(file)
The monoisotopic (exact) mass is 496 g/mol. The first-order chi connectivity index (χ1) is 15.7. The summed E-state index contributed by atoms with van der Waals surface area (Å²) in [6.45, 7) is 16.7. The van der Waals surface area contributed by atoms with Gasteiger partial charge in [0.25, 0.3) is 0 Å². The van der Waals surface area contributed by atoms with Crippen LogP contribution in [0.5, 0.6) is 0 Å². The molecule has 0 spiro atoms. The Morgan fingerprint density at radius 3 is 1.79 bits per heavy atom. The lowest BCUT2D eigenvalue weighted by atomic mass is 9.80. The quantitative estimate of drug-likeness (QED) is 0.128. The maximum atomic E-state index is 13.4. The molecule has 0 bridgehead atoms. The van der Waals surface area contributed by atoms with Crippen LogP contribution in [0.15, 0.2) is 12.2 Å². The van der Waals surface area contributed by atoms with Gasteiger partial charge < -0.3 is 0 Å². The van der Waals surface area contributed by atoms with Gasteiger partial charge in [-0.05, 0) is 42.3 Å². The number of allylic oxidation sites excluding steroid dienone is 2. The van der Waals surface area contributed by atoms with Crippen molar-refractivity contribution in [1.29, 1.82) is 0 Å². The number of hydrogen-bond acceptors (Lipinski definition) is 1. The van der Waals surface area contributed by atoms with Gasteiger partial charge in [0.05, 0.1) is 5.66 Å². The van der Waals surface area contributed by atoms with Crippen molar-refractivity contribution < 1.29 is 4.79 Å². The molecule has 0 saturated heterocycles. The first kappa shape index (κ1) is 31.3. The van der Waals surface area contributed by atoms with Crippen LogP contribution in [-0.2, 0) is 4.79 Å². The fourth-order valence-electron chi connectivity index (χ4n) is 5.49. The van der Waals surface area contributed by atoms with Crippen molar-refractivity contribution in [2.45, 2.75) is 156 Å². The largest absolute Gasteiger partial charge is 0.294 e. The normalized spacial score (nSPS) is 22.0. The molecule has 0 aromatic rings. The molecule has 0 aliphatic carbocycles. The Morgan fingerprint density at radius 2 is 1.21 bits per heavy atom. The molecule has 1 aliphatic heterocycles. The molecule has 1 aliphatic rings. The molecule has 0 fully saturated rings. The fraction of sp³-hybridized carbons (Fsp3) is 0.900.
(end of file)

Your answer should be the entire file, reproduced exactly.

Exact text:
The monoisotopic (exact) mass is 496 g/mol. The first-order chi connectivity index (χ1) is 15.7. The summed E-state index contributed by atoms with van der Waals surface area (Å²) in [6.45, 7) is 16.7. The van der Waals surface area contributed by atoms with Gasteiger partial charge in [0.25, 0.3) is 0 Å². The van der Waals surface area contributed by atoms with Crippen LogP contribution in [0.5, 0.6) is 0 Å². The molecule has 0 spiro atoms. The Morgan fingerprint density at radius 3 is 1.79 bits per heavy atom. The lowest BCUT2D eigenvalue weighted by atomic mass is 9.80. The quantitative estimate of drug-likeness (QED) is 0.128. The maximum atomic E-state index is 13.4. The molecule has 0 bridgehead atoms. The van der Waals surface area contributed by atoms with Crippen LogP contribution in [0.15, 0.2) is 12.2 Å². The van der Waals surface area contributed by atoms with Gasteiger partial charge < -0.3 is 0 Å². The van der Waals surface area contributed by atoms with Gasteiger partial charge in [-0.05, 0) is 42.3 Å². The number of allylic oxidation sites excluding steroid dienone is 2. The van der Waals surface area contributed by atoms with Crippen molar-refractivity contribution in [1.29, 1.82) is 0 Å². The number of hydrogen-bond acceptors (Lipinski definition) is 1. The van der Waals surface area contributed by atoms with Gasteiger partial charge in [0.05, 0.1) is 5.66 Å². The van der Waals surface area contributed by atoms with Crippen molar-refractivity contribution < 1.29 is 4.79 Å². The molecule has 0 saturated heterocycles. The first kappa shape index (κ1) is 31.3. The van der Waals surface area contributed by atoms with Crippen LogP contribution in [-0.2, 0) is 4.79 Å². The fourth-order valence-electron chi connectivity index (χ4n) is 5.49. The van der Waals surface area contributed by atoms with Crippen molar-refractivity contribution in [2.45, 2.75) is 156 Å². The largest absolute Gasteiger partial charge is 0.294 e. The normalized spacial score (nSPS) is 22.0. The molecule has 0 aromatic rings. The molecule has 0 aliphatic carbocycles. The Morgan fingerprint density at radius 2 is 1.21 bits per heavy atom. The molecule has 1 aliphatic heterocycles. The molecule has 1 aliphatic rings. The molecule has 0 fully saturated rings. The fraction of sp³-hybridized carbons (Fsp3) is 0.900.